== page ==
The diagnosis of diabetes changes you and your family forever. However, in between the challenges of caring for diabetes come amusing moments that remind us of the important things in our lives, like our families and laughing. See also, You're a Parent When ....
The Most Recent Tidbits
My 14 year old son had just been diagnosed with T1D in the spring and we were on our fisrt beach vacation with diabetes. He wanted to walk on the boardwalk with his older brother but did not want to carry any supplies. As I was pleading with him, my voice got louder and louder until I was shouting, "Take the needles! Take the needles!" My husband was coming from around the corner and said that it sounded like some kind of drug deal!
This morning while on Facebook, a fellow Parent of CWD sent me a message asking if I was up after a blood check. I replied back and said yes, and that this was my alone time. She replied back and said it was 440 here, and that it was going to be a long grumpy day. I replied back and said, "Well it is 194 here, and that Dee does not feel his highs and get grumpy, however lows he will get extremely tired." She replied, "I was meaning that it was 4:40 a.m. not that blood sugars were high." I guess it goes to show that no matter what time of day or night it is, diabetes is on my mind. When I see numbers like that it does not dawn on me that it could be anything other than diabetes. It was a good chuckle to start the day.
My eldest daughter, who does not have diabetes, is getting married in the fall. One night recently we were all out to dinner and as is often the case, the conversation turned to The Wedding. We were talking -- partly in jest -- about what song would play when we walked into the reception. I said, "Oh that's easy for me! I want "like a G4 Baby!'" Everyone looked at me funny, then my daughter with diabetes said "Mom. It's 'Like a G6 Baby.' G4 is the new CGM."
Today, as our daughter began to eat a cookie, I almost said, "Don't forget to bolus." Stopped myself when I realized it was our younger daughter, who does NOT have diabetes.
Our eight-year-old son started an insulin pump trial period. On our way home he pulled it out of his pocket and was looking at it when he said, "I wish this were an iPump!"
Conversation overheard between my daughter and her dad:
Daughter: Hi Daddy! Dad: Hey baby! How are you doing? Daughter: In life or in numbers?
When I explained to my 5 year old daughter that we probably shouldn't inject in her tummy too often as it would make her tummy not so pretty, she replied (in all her innocence) "What, like yours, mummy?"
My two sons, ages 9 and 7, share a bedroom. The 9 year old is a type 1 diabetic. As usual, I did the 2 a.m. BG test. I found him to be 97 so I ran downstairs to get some juice. While I was busy prodding and pushing him to get awake to drink it, I realized my boys had - for fun - switched beds for the nights and I was testing the child without diabetes and trying to give him juice! Thankfully, as bleary-eyed as I was, I figured it out :)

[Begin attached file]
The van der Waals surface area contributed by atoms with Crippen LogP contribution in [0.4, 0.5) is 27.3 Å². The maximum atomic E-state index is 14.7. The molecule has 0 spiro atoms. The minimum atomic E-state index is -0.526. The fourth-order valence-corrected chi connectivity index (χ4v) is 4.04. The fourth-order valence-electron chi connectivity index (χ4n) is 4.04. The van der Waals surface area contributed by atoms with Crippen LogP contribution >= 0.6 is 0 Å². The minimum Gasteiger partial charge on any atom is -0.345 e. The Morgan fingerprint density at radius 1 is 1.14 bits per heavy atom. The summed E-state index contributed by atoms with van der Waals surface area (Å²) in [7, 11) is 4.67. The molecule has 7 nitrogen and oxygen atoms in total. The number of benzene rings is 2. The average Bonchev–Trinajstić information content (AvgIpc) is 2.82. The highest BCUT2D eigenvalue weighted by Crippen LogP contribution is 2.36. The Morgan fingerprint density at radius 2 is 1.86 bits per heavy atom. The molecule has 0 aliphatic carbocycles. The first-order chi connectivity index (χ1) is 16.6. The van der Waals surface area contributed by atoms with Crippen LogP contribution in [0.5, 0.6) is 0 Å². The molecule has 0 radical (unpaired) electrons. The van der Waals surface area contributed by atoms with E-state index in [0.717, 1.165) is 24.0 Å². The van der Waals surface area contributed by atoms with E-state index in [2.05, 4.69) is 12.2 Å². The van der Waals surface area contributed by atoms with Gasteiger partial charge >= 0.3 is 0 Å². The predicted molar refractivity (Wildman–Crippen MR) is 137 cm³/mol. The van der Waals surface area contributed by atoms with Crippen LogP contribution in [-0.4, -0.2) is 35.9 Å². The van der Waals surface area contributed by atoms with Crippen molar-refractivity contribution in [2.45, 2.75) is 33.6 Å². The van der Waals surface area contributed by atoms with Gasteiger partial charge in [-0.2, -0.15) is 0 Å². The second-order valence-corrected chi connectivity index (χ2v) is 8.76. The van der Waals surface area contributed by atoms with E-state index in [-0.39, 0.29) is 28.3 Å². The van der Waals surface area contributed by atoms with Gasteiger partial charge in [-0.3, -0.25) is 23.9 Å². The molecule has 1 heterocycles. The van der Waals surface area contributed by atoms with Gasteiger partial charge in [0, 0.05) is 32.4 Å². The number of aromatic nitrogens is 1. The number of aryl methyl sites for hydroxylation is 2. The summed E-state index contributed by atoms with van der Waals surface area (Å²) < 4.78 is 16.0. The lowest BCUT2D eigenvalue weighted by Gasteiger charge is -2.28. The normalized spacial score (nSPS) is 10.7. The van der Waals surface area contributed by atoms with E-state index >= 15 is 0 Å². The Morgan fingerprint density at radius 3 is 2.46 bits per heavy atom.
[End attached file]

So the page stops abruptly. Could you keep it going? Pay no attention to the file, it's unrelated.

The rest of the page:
My son was diagnosed in August 2003 when he was 11 months of age. He's now nine years old. One day, he checked his blood sugar and his reading was 250. He decided to recheck it because he'd be eating soon and hoped for a lower reading. The second reading was higher than 250, so he said, "I'll go with the first reading."
I received a little reminder of my daughter away at college: One rainy morning I grabbed a different umbrella on my way to work. As I released the fastener in preparation for opening it in the parking garage elevator, three test strips fell on the floor.
[ Most Recent Tidbits | From 2014 | 2013 | 2012 | 2011 | 2010 | 2009 | 2008 | 2007 | 2006 | 2005 | 2004 | 2003 | 2002 | 2001 | 2000 ]
Use our Letter to the Editor form to send in your own humorous tidbit.
Last Updated: Friday August 02, 2013 13:56:18
This Internet site provides information of a general nature and is designed for educational purposes only. If you have any concerns about your own health or the health of your child, you should always consult with a physician or other health care professional.
This site is published by T-1 Today, Inc. (d/b/a Children with Diabetes), a 501c3 not-for-profit organization, which is responsible for its contents. Our mission is to provide education and support to families living with type 1 diabetes.
© Children with Diabetes, Inc. 1995-2017. Comments and Feedback.